Excitement has spread throughout social media about weekend runs of the GFS model depicting a tropical storm or hurricane making landfall along the Texas coast next Sunday. No other deterministic weather model is predicting such a scenario and only a handful of ensemble members of the GFS and the ECMWF are predicting any system in the Gulf of Mexico at all next weekend. Deterministic models provide one scenario whereas an ensemble provides one scenario for each of its members. Despite this, the naive hype spread like wildfire, even prompting an unusual response by the NWS Forecasting Office at Tallahassee, FL, warning – “Obviously, it’s important to pay close attention to the tropics during hurricane season, just do so responsibly ; )” in their forecast discussion. Forecast discussions do not typically contain emojis. As of the latest three model runs, the GFS has lost this hurricane threat, exemplifying the inconsistent nature of long-range weather forecasting. But that does not necessarily mean the Gulf Coast is entirely in the clear from tropical threats this weekend into early next week.
The Atlantic basin has been quiet since Subtropical Storm Alberto made landfall on the Florida panhandle two weeks ago. Dry air over the eastern Atlantic has hampered development over the ocean and strong upper-level high pressure over northern Mexico and the southern Plains has blocked access to the Gulf of Mexico from the Caribbean. After almost two weeks of being mostly stationary, the high pressure system is expected to wobble to the northeast this weekend. A southerly flow will develop behind it over the Gulf of Mexico which will pour moisture into the Southeast US and invite complexes of thunderstorms over Central America and the western Caribbean to migrate northwards.
Convection over Central America and over the western Caribbean coast is expected to move northward over the Yucatan Peninsula with the change in wind direction. Most of these storms are forecast to stay over Mexico. While no deterministic model currently depicts a tropical cyclone in the Gulf of Mexico, there are ensemble members of the GFS and ECMWF that do, indicating that there is a chance that some of these storms may survive or redevelop in the western Gulf of Mexico. Sea surface temperatures in the Gulf have warmed substantially since Alberto, ranging from 80 to 87 degrees throughout the entire basin, warm enough to support tropical development no matter where any potential complex of thunderstorms were to track.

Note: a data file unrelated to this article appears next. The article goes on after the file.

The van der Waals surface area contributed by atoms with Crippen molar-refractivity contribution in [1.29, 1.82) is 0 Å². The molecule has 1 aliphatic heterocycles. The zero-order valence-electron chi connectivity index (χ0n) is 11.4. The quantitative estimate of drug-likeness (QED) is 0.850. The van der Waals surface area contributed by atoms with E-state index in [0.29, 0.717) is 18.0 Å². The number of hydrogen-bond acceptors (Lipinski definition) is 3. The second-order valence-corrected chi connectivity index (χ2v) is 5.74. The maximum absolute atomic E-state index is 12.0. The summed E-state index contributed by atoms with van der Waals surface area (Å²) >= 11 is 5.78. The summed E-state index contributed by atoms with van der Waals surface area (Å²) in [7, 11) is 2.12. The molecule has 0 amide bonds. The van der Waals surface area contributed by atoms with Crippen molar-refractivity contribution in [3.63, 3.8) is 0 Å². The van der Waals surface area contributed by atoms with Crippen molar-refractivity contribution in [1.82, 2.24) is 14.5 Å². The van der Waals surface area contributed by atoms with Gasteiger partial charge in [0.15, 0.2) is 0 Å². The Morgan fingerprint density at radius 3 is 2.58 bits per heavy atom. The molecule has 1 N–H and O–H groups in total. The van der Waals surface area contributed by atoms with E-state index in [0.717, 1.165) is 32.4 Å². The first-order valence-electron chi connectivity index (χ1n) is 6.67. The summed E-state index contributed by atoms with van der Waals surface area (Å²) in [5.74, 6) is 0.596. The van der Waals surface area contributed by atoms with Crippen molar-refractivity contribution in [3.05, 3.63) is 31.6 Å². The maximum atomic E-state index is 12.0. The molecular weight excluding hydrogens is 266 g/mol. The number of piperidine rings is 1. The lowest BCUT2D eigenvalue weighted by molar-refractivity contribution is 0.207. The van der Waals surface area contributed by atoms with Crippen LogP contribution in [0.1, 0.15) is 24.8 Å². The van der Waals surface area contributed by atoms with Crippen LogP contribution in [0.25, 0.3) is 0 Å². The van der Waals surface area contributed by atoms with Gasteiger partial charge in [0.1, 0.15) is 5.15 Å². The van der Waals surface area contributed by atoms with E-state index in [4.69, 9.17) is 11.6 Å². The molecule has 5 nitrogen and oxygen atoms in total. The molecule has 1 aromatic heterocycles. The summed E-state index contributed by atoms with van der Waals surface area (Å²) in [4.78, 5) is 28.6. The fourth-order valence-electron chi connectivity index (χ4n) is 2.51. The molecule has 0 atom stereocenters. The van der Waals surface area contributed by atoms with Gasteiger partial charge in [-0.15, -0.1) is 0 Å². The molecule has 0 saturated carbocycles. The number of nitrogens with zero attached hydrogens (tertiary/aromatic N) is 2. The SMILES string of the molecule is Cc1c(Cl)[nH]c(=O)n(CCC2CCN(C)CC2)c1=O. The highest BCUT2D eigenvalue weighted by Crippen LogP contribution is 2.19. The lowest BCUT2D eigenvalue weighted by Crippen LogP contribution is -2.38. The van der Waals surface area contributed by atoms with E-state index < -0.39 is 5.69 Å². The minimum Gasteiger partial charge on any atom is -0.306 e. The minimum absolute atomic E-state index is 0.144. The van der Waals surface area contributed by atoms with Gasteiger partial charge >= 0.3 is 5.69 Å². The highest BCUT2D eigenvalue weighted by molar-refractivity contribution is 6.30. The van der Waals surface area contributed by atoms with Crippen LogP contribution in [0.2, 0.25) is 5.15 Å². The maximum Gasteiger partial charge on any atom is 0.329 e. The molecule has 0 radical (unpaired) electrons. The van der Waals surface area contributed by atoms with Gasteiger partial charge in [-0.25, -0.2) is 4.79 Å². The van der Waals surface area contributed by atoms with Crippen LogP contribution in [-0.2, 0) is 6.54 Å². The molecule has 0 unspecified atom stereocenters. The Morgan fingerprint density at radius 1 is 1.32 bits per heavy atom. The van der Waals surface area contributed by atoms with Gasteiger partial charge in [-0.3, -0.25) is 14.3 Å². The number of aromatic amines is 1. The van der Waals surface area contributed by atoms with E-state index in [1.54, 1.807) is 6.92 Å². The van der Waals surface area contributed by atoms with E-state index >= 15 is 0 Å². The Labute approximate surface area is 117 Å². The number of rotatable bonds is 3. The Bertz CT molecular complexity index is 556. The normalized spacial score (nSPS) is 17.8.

The images below, courtesy of weathermodels.com, depict the ensemble mean sea level pressure (MSLP) and cyclone locations of each members that forecasts one for Sunday morning from the 12 UTC June 11 GFS and ECMWF ensembles, respectively. Each ensemble member is a slightly different version of the parent deterministic model. There is significant disagreement among the models, which is not unusual considering the forecast has nearly a week’s lead time. The GEFS has 10 of its 20 members predicting some sort of tropical disturbance in the western Gulf whereas the EPS has just 3 of its 51. In other words, the GEFS has a 50% chance of there being a tropical disturbance in the Gulf of Mexico Sunday morning whereas the EPS only has a 5.9% chance at the same time.
To be sure, a side-by-side comparison like this can be misleading. Each ensemble member develops weather systems differently. Some members of both the GEFS and the EPS develop cyclones into Tuesday. However, even accounting for these temporal differences, spaghetti plots (not shown here) show that only 7 EPS members have a land-falling tropical system in the next 10 days. The contrast between the ensemble spreads of the GEFS and EPS represents the significant uncertainty in the Gulf of Mexico.
Given the favorable upper-air pattern and ensemble guidance suggesting the possibility for cyclone development Sunday, the western Gulf of Mexico needs to be monitored closely. The NHC has issued a 20% chance that a broad area of storms located just north of Barranquilla, Columbia as of 2pm EDT Monday will develop into a tropical cyclone by the time it crosses the Yucatan Peninsula into the Gulf of Mexico by Saturday. Residents of the Gulf Coast should check back as we know more.